Private postal companies eventually disappeared, however, with passage and strict interpretation of the Private Express Statutes. The postal monopoly also prevailed because it had strong Congressional support that only began to wane in the 1960s. With the Postal Reorganization Act, which became effective in 1971, an exasperated Congress tried to shed its responsibility for the service and to make it a self-supporting government corporation.
Though it resembles a private corporation in form, the new USPS has never functioned like one. While losing ground in other classes of deliveries, the USPS still holds a monopoly on first-class mail which enables it to shift a large part of its costs to this group of users. Postal managers also have been either unwilling or unable to innovate, and efforts to improve or speed mail handling often fail. The worst malady is soaring labor costs which now comprise about 84 percent of postal expenses. The postal managers have been ineffective in opposing the demands of the powerful postal unions or were undercut later when arbitrators granted liberal increases. As a result, according to Professor Adie, USPS employees now get about 35 percent more pay than they would receive in comparable private sector employment.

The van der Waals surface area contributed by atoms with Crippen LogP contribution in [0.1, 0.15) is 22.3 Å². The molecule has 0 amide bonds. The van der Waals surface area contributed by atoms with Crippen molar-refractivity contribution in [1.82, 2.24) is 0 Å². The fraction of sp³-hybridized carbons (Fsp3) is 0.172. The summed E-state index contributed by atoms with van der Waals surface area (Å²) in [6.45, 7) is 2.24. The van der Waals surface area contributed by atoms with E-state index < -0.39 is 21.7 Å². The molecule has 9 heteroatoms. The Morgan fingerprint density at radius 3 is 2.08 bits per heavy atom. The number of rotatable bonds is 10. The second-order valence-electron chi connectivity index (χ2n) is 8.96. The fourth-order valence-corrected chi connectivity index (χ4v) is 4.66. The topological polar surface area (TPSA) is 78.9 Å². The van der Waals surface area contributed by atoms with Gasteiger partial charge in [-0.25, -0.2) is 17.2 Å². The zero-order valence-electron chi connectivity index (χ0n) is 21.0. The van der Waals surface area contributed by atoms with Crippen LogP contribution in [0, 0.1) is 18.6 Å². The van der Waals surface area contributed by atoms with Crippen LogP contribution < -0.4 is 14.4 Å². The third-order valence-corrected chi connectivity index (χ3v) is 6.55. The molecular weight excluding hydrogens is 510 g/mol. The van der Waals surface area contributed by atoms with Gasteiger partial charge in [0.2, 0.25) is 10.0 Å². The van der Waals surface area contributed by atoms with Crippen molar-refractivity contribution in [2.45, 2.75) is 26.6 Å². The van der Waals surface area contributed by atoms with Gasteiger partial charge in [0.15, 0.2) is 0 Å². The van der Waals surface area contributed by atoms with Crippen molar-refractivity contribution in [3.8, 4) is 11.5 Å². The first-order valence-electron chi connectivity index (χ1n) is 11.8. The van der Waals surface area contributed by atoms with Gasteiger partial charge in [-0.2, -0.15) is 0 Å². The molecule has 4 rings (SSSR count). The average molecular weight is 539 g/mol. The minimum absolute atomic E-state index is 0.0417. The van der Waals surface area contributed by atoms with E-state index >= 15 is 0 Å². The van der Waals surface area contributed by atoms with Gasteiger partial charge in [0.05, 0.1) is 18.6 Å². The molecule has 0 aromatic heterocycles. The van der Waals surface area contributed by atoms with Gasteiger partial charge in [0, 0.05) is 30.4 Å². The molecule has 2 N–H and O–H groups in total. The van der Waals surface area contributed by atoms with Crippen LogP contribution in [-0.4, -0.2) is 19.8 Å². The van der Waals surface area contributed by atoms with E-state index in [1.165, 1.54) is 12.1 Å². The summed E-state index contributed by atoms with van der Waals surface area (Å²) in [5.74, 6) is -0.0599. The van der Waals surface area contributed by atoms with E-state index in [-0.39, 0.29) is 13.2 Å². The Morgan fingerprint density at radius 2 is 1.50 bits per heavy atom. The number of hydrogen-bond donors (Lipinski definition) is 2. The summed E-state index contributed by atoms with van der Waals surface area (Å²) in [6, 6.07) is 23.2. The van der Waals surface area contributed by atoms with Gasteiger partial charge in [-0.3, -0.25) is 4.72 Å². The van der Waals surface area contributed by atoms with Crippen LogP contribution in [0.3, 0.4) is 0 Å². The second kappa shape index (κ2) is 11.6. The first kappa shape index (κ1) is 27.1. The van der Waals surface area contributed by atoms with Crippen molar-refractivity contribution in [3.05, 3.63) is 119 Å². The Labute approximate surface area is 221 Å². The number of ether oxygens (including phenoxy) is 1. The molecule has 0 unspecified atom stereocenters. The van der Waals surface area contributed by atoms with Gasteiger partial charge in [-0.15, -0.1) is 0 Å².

While the postal unions are still powerful enough to resist direct cuts and changes, they cannot prevail indefinitely. Professor Adie believes, for example, that the Reagan Administration’s success in facing down the air traffic controllers’ (PATCO) illegal strike set a new pattern in labor relations for Federal employees. Any President with enough backbone now has the public’s support in resisting high pay discrepancies and refusing to support useless institutions.
There are also some excellent lessons for the Postal Service in the AT&T divestiture, in the deregulation of airlines, and in Canadian and British experiences with privatization and/or deregulation. Professor Adie shows how each change has been beneficial in its way.